Back in the old school days of the 1920-30s, there was this mad genius and professional accountant named Ralph Nelson Elliott.
By analyzing closely 75 years worth of stock data, Elliott discovered that stock markets, thought to behave in a somewhat chaotic manner, actually didn’t.
When he hit 66 years old, he finally gathered enough evidence (and confidence) to share his discovery with the world.
He published his theory in the book entitled The Wave Principle.
According to him, the market traded in repetitive cycles, which he pointed out were the emotions of investors caused by outside influences (ahem, CNBC, Bloomberg, WSB) or the predominant psychology of the masses at the time.
Elliott explained that the upward and downward swings in price caused by the collective psychology always showed up in the same repetitive patterns.
He called these upward and downward swings “waves”.
He believes that, if you can correctly identify the repeating patterns in prices, you can predict where price will go (or not go) next.
This is what makes Elliott waves so appealing to traders.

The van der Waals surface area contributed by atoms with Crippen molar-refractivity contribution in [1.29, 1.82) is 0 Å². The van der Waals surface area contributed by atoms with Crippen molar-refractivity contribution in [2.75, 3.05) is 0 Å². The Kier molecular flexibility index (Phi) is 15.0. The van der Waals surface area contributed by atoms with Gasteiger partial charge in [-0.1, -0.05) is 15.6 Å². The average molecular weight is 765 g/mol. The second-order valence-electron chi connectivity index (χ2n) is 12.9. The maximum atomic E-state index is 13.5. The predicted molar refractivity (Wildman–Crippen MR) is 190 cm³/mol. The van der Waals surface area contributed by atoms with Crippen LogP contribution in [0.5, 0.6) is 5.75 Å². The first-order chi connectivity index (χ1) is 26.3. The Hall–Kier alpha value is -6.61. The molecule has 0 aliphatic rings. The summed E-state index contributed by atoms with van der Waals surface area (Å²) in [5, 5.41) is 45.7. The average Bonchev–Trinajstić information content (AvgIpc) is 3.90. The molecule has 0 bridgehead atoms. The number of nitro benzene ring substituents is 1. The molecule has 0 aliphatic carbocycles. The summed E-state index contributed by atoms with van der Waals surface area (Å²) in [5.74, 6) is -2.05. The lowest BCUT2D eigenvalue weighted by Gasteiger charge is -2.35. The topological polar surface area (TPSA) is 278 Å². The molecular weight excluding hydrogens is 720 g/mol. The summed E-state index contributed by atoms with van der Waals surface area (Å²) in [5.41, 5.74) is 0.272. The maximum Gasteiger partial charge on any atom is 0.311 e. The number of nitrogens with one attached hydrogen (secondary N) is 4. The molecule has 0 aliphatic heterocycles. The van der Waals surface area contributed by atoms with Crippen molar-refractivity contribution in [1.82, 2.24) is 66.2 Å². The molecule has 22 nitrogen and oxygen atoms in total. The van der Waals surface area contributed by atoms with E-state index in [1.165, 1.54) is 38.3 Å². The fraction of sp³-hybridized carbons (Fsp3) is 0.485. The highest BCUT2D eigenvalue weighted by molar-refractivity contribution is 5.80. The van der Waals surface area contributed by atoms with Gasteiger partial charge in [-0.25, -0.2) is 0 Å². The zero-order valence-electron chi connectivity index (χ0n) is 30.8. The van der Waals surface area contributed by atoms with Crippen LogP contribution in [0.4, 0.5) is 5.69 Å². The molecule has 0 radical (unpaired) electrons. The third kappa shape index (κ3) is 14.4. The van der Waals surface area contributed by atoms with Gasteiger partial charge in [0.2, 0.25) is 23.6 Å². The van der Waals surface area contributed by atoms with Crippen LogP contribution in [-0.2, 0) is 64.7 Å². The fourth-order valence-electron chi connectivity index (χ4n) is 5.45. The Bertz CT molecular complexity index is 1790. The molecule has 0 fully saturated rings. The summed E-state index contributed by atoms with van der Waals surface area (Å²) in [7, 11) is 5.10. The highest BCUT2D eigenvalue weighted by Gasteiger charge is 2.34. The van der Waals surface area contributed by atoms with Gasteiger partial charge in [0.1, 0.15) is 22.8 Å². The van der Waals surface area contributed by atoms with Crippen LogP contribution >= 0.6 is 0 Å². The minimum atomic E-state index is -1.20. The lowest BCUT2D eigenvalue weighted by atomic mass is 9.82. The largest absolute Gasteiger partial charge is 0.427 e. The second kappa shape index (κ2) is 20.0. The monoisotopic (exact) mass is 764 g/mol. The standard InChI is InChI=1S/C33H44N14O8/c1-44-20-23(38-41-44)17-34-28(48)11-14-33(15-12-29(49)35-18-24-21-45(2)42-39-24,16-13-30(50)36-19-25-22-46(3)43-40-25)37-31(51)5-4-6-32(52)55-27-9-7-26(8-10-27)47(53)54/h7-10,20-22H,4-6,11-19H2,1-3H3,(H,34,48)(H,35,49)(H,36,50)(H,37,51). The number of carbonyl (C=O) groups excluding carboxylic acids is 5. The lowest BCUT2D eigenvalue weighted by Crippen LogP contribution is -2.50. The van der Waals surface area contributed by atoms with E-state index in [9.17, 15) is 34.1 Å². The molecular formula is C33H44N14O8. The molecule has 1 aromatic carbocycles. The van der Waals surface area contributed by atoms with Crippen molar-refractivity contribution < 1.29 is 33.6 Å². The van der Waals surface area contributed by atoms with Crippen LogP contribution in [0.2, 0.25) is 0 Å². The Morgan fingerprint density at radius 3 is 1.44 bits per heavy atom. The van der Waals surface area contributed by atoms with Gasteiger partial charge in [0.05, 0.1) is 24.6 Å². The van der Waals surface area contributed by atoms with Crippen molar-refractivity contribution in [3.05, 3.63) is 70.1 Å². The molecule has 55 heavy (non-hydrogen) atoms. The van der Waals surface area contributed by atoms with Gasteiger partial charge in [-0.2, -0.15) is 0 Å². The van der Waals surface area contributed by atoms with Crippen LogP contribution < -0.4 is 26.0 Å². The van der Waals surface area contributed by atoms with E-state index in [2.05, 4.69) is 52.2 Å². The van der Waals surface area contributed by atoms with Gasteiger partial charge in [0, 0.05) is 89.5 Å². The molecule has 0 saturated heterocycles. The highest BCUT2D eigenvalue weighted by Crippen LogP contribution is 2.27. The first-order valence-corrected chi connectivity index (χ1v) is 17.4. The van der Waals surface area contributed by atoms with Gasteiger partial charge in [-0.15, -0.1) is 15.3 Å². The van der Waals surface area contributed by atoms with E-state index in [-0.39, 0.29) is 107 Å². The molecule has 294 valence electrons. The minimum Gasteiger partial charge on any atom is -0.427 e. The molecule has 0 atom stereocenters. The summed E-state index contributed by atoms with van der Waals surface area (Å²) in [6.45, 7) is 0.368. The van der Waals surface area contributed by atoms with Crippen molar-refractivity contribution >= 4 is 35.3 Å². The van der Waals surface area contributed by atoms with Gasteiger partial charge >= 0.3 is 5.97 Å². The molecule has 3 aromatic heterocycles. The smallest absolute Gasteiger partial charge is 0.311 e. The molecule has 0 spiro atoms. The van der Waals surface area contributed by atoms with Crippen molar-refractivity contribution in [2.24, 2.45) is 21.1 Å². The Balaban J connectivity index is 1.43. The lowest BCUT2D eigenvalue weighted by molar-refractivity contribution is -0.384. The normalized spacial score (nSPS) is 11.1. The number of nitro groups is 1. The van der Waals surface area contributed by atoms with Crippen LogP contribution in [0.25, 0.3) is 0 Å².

It gives them a way to identify precise points where price is most likely to reverse.
In other words, Elliott came up with a system that enables traders to catch tops and bottoms.
So, amidst all the chaos in prices, Elliott found order. Awesome, huh?
Of course, like all mad geniuses, he needed to claim this observation and so he came up with a super original name: The Elliott Wave Theory.
But before we delve into the Elliott waves, you need to first understand what fractals are.
Basically, fractals are structures that can be split into parts, each of which is a very similar copy of the whole. Mathematicians like to call this property “self-similarity”.
You don’t need to go far to find examples of fractals. They can be found all over nature!
A sea shell is a fractal. A snowflake is a fractal. A cloud is a fractal. Heck, a lightning bolt is a fractal.
So why are fractals important?
One important quality of Elliott waves is that they are fractals. Much like seashells and snowflakes, Elliott waves could be further subdivided into smaller Elliot waves.
Ready to be an Elliottician now? Read on!